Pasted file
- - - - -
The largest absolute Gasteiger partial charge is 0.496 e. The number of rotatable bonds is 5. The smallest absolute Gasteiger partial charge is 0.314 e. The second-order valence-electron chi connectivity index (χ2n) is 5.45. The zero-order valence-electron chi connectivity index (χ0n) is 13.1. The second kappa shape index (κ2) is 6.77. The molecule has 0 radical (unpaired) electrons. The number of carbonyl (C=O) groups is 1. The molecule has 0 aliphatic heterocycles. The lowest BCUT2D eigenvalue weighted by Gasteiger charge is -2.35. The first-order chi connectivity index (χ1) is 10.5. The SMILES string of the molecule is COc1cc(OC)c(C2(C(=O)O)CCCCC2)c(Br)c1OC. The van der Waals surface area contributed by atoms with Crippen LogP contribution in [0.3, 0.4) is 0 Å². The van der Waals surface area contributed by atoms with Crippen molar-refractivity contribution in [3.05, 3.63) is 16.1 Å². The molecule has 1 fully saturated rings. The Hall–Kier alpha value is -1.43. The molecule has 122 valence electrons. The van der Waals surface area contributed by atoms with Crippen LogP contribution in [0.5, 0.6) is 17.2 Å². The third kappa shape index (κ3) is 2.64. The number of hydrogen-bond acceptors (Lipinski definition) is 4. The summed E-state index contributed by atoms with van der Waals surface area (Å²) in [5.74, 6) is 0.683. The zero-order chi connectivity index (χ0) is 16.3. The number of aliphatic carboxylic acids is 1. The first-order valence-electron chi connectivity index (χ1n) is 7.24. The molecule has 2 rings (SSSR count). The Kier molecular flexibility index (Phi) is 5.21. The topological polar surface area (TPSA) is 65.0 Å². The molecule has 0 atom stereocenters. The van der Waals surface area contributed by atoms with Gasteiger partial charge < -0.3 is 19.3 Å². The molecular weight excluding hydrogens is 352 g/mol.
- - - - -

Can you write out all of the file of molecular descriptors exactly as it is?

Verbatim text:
The largest absolute Gasteiger partial charge is 0.496 e. The number of rotatable bonds is 5. The smallest absolute Gasteiger partial charge is 0.314 e. The second-order valence-electron chi connectivity index (χ2n) is 5.45. The zero-order valence-electron chi connectivity index (χ0n) is 13.1. The second kappa shape index (κ2) is 6.77. The molecule has 0 radical (unpaired) electrons. The number of carbonyl (C=O) groups is 1. The molecule has 0 aliphatic heterocycles. The lowest BCUT2D eigenvalue weighted by Gasteiger charge is -2.35. The first-order chi connectivity index (χ1) is 10.5. The SMILES string of the molecule is COc1cc(OC)c(C2(C(=O)O)CCCCC2)c(Br)c1OC. The van der Waals surface area contributed by atoms with Crippen LogP contribution in [0.3, 0.4) is 0 Å². The van der Waals surface area contributed by atoms with Crippen molar-refractivity contribution in [3.05, 3.63) is 16.1 Å². The molecule has 1 fully saturated rings. The Hall–Kier alpha value is -1.43. The molecule has 122 valence electrons. The van der Waals surface area contributed by atoms with Crippen LogP contribution in [0.5, 0.6) is 17.2 Å². The third kappa shape index (κ3) is 2.64. The number of hydrogen-bond acceptors (Lipinski definition) is 4. The summed E-state index contributed by atoms with van der Waals surface area (Å²) in [5.74, 6) is 0.683. The zero-order chi connectivity index (χ0) is 16.3. The number of aliphatic carboxylic acids is 1. The first-order valence-electron chi connectivity index (χ1n) is 7.24. The molecule has 2 rings (SSSR count). The Kier molecular flexibility index (Phi) is 5.21. The topological polar surface area (TPSA) is 65.0 Å². The molecule has 0 atom stereocenters. The van der Waals surface area contributed by atoms with Gasteiger partial charge < -0.3 is 19.3 Å². The molecular weight excluding hydrogens is 352 g/mol.